What Not to Put Down the Drain With a Garbage Disposal
Garbage disposals are useful kitchen machines that solve homeowners’ problems with unwanted food waste and smelly garbage cans. A garbage disposal unit contains a small blade that cuts food scraps into pieces small enough to be deposited through the plumbing pipes. Most vegetables can be peeled directly over the sink and plates can be scraped right into the side with the garbage disposal. There are several things that can damage the disposal if put down the drain.
Non-food items can easily damage or break a garbage disposal, leading to costly repairs. Never put metal, glass, paper or plastic objects in the garbage disposal. A major culprit of disposal damage is silverware, which can easily fall into the disposal without the homeowner noticing. To prevent this problem, clear the sink of all dishes and silverware before running the disposal. Keep a strainer basket over the disposal when it's not in use so nothing falls into the unit.
Do not run hot water down the drain when running the garbage disposal. Hot water can cause grease to liquefy, which can accumulate around the blade and clog the drain. It may also cause some food products like pasta to expand or create a paste with flour. It is OK to run hot water down the drain if the garbage disposal is clear.
Fibrous or stringy foods can wrap around a disposal blade, burn up the motor and clog the drain. Some fibrous foods are acceptable, but avoid grinding extremely fibrous foods like celery stalks, corn husks, stringy squash and onion skins. These foods are OK in small pieces in which the strings are not long enough to wrap around the blade.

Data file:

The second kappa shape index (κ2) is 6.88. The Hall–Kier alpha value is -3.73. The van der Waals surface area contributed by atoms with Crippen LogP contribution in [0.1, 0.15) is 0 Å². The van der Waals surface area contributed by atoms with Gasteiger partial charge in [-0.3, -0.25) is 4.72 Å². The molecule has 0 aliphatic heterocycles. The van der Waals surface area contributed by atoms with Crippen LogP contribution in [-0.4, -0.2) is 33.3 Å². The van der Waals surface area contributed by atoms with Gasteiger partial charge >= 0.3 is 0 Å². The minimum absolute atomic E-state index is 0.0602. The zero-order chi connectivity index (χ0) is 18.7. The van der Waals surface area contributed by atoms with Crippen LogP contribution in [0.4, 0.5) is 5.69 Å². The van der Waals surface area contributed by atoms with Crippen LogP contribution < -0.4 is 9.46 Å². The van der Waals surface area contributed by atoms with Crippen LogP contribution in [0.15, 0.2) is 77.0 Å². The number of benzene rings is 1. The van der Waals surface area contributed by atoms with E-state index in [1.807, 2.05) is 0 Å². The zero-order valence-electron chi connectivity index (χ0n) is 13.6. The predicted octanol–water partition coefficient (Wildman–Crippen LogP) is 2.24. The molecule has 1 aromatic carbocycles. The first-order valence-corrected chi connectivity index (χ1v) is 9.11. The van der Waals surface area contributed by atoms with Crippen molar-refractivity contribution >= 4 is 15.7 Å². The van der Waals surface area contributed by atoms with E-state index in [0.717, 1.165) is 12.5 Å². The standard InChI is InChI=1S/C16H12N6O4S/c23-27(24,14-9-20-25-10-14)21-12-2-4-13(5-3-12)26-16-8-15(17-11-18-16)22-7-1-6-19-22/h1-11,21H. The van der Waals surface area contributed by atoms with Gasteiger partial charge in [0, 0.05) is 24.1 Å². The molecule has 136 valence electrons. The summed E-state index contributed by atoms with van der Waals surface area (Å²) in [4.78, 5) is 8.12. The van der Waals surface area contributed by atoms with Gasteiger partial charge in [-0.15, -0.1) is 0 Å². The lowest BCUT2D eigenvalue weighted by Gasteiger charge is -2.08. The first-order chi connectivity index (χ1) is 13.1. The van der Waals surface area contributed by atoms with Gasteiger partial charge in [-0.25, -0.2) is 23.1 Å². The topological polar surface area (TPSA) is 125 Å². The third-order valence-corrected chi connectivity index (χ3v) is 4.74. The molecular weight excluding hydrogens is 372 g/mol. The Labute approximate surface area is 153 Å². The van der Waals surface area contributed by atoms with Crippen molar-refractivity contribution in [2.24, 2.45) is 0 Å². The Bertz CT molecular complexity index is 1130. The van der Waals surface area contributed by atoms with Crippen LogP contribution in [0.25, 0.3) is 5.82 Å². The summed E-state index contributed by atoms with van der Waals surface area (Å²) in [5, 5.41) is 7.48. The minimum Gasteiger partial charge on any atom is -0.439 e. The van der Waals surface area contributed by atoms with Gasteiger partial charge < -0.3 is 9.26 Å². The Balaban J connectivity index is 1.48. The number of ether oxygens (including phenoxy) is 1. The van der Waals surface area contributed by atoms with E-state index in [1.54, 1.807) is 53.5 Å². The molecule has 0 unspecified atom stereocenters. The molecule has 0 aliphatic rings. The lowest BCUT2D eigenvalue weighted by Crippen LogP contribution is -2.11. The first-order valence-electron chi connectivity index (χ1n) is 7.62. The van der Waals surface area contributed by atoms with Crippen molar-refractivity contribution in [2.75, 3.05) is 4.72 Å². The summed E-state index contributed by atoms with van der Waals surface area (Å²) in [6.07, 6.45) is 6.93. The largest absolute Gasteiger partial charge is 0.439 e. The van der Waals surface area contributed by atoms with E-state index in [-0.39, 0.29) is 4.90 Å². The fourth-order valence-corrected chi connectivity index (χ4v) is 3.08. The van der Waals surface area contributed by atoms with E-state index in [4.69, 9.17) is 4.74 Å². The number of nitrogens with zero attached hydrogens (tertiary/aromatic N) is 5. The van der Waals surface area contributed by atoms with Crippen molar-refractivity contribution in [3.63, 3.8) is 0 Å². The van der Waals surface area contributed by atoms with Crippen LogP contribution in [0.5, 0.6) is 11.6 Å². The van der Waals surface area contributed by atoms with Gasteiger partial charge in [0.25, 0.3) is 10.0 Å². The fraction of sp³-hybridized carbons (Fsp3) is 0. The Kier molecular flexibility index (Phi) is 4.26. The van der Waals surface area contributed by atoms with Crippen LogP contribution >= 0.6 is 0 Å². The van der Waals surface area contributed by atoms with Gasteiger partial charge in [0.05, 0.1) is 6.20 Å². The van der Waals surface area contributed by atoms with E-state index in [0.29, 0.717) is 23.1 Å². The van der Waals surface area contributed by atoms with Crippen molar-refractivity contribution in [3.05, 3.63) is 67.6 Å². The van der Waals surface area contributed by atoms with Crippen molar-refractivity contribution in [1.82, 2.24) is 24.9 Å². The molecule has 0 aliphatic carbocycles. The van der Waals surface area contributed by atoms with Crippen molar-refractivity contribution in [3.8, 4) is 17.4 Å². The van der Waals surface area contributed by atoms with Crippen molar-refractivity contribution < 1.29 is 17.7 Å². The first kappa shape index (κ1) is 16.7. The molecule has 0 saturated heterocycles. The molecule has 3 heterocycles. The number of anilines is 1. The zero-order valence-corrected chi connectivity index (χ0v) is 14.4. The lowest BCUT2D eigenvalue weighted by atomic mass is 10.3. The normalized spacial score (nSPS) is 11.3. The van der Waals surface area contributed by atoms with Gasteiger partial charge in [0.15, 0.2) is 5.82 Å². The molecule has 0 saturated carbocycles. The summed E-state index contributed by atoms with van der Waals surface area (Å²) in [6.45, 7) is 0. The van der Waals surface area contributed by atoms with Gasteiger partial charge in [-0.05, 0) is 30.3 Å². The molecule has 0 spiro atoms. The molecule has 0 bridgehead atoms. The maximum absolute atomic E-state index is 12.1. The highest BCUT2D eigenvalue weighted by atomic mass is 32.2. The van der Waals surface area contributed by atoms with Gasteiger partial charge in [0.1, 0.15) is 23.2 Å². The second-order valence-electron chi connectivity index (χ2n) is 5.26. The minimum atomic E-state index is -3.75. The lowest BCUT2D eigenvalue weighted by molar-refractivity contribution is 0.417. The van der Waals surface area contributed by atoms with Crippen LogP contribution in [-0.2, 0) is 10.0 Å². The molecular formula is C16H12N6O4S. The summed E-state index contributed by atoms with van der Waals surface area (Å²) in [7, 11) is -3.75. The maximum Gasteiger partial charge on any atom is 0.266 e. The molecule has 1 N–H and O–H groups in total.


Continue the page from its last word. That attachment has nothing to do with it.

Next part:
Foods like pasta and rice can expand in the garbage disposal and clog the drain. This is a bigger danger if the food is added when hot or if hot water is run during disposal. If you dispose of a large amount of these foods, you could potentially pack the drain for several feet, leading to expensive plumbing repairs.
Large animal bones are not meant to be ground in the garbage disposal. The blades and motors are too small to handle large bones like steak bones or poultry carcasses. Some small bones are acceptable and may actually help keep the blades sharp and the walls of the disposal clean.
Avoid adding too many potato peels, especially at one time. The starches in potato peels create a paste around the blade that can keep it from turning. Cleaning the blade of the sticky paste is especially difficult.
Grease and Fats
Avoid putting grease, oil or other fats down your garbage disposal drain. Some people claim that it is safe to put solidified grease in the garbage disposal because the blades will chop it into small pieces that can fit down the drain. The main danger with grease is that it could liquefy and then solidify further down the pipe. Even small pieces of solidified grease can accumulate in the sewer and cause major damage.
Dispose of hazardous materials through your community's hazardous materials disposal system, not the home garbage disposal. Putting them down the drain means they eventually end up back at the sewage treatment plant. If you have well water, these materials could potentially end up in your ground water or local streams. Hazardous materials include household cleaners, pesticides, paint, motor oil, medicine and other chemicals.